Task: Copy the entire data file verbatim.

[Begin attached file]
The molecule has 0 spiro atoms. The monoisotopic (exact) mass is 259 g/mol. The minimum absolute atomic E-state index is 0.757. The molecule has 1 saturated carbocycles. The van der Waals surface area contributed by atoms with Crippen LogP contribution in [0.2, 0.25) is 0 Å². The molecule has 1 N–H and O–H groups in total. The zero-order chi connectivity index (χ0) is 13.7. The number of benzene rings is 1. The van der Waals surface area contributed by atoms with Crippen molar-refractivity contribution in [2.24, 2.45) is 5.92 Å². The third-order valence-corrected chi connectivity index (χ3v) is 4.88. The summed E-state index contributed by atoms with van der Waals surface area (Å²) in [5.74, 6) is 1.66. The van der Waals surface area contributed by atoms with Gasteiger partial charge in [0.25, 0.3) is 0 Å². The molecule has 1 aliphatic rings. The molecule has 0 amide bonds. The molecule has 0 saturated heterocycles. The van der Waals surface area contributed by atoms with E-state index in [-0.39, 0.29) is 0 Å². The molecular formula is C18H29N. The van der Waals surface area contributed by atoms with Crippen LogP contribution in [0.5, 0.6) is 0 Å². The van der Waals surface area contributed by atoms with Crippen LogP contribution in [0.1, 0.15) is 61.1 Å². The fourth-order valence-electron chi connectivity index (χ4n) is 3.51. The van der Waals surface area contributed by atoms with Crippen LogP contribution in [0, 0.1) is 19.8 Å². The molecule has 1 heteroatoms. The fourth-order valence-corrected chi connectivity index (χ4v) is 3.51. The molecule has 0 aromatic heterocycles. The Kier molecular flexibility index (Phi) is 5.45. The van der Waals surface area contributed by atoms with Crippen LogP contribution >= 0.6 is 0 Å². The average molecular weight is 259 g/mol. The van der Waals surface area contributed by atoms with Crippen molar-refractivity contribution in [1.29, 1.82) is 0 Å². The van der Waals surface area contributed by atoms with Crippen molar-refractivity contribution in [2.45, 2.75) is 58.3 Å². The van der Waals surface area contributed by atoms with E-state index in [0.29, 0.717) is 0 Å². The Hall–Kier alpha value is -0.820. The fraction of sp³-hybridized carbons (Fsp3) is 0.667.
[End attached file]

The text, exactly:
The molecule has 0 spiro atoms. The monoisotopic (exact) mass is 259 g/mol. The minimum absolute atomic E-state index is 0.757. The molecule has 1 saturated carbocycles. The van der Waals surface area contributed by atoms with Crippen LogP contribution in [0.2, 0.25) is 0 Å². The molecule has 1 N–H and O–H groups in total. The zero-order chi connectivity index (χ0) is 13.7. The number of benzene rings is 1. The van der Waals surface area contributed by atoms with Crippen molar-refractivity contribution in [2.24, 2.45) is 5.92 Å². The third-order valence-corrected chi connectivity index (χ3v) is 4.88. The summed E-state index contributed by atoms with van der Waals surface area (Å²) in [5.74, 6) is 1.66. The van der Waals surface area contributed by atoms with Gasteiger partial charge in [0.25, 0.3) is 0 Å². The molecule has 1 aliphatic rings. The molecule has 0 amide bonds. The molecule has 0 saturated heterocycles. The van der Waals surface area contributed by atoms with E-state index in [-0.39, 0.29) is 0 Å². The molecular formula is C18H29N. The van der Waals surface area contributed by atoms with Crippen LogP contribution in [0.5, 0.6) is 0 Å². The van der Waals surface area contributed by atoms with Crippen LogP contribution in [0.1, 0.15) is 61.1 Å². The fourth-order valence-electron chi connectivity index (χ4n) is 3.51. The van der Waals surface area contributed by atoms with Crippen LogP contribution in [0, 0.1) is 19.8 Å². The molecule has 1 heteroatoms. The fourth-order valence-corrected chi connectivity index (χ4v) is 3.51. The molecule has 0 aromatic heterocycles. The Kier molecular flexibility index (Phi) is 5.45. The van der Waals surface area contributed by atoms with Crippen LogP contribution >= 0.6 is 0 Å². The average molecular weight is 259 g/mol. The van der Waals surface area contributed by atoms with Crippen molar-refractivity contribution in [1.29, 1.82) is 0 Å². The van der Waals surface area contributed by atoms with Crippen molar-refractivity contribution in [2.45, 2.75) is 58.3 Å². The van der Waals surface area contributed by atoms with E-state index in [0.29, 0.717) is 0 Å². The Hall–Kier alpha value is -0.820. The fraction of sp³-hybridized carbons (Fsp3) is 0.667.